Six months in

Dear reader, if you ever get the choice, I do not recommend starting your first permanent academic job in the year of a pandemic.

The first year of a job is always hard: you have to create teaching materials for the first time, you have to try to get yourself set up for research and, if like me you’re taking over leadership of a degree programme, you have to figure out a lot of “how stuff works at this institution” and build relationships with a lot of people in a hurry.

That’s the baseline. But thanks to COVID, workload for anybody with teaching responsibilities has increased dramatically beyond that level. We’ve been working really hard to deliver a good learning experience through a “blended” approach, but this takes longer to prepare, and also (despite seemingly having less – but not always much less – face-to-face contact) takes longer to actually run and deliver.

To be clear, this isn’t a criticism of my own institution; it’s something that’s affecting most of the sector. Nor am I unaware of how lucky I am to be in a job right now. But nearly everybody I speak to who has teaching responsibilities in UK HE is teetering on the edge of burnout. This has obvious implications for mental health – it isn’t sustainable, and it will require recovery time – but also slightly less obvious implications for the research side of our careers. Of course having very little time available for research is an impediment, but so too is being constantly exhausted: one just isn’t creative in that state.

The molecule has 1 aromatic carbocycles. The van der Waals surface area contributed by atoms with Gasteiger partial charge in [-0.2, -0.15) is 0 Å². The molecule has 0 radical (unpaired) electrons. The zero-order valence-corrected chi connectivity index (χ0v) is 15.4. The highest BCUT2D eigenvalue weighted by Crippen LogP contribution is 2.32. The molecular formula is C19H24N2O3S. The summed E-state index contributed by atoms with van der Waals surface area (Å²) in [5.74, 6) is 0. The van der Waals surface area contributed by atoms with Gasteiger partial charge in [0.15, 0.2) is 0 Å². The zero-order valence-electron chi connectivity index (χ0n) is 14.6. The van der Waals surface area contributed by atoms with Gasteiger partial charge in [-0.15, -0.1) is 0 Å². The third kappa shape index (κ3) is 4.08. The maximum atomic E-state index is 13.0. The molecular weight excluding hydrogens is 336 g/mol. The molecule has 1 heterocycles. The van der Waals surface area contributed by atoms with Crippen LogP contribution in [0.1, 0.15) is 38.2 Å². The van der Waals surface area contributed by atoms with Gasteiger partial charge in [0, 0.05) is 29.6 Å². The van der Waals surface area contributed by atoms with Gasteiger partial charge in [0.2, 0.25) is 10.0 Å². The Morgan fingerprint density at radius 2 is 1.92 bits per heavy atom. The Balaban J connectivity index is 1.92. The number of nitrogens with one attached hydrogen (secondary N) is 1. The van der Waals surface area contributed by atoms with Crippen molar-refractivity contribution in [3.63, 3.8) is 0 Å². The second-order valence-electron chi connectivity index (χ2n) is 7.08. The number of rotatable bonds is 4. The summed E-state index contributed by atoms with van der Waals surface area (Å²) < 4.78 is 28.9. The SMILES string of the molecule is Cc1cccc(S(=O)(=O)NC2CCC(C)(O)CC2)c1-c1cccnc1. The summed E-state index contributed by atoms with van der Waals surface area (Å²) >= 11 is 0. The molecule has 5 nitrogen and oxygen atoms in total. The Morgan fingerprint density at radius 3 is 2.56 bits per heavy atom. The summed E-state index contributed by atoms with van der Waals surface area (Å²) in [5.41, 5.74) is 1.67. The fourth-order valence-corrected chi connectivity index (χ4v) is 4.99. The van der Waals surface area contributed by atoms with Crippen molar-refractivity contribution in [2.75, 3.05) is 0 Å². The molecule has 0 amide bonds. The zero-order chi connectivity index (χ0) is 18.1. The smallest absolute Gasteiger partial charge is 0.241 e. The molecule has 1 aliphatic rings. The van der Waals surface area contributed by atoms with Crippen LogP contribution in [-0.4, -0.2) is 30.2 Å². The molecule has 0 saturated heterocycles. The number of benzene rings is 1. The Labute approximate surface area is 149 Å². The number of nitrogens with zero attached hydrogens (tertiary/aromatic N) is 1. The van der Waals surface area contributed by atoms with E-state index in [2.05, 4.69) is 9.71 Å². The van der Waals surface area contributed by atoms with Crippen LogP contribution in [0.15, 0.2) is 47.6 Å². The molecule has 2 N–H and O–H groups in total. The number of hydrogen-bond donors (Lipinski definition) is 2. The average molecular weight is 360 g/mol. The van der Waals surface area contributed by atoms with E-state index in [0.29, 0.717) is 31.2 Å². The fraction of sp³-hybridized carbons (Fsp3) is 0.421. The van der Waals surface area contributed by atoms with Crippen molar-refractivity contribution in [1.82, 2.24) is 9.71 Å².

Once the dust settles I’m predicting four long-term consequences:

  1. A partially lost generation of early career researchers, who were on precarious and/or fixed-term contracts when the pandemic hit.
  2. A mental health crisis of gigantic proportions across the academy. Some would say that we already had one of those, but this will be worse.
  3. A noticeable difference in research output, and probably also career progression, between people with and without teaching responsibilities.
  4. A similar, or greater, difference in research output and career progression between those with caring or other responsibilities outside work and those without. Greater than usual, I mean.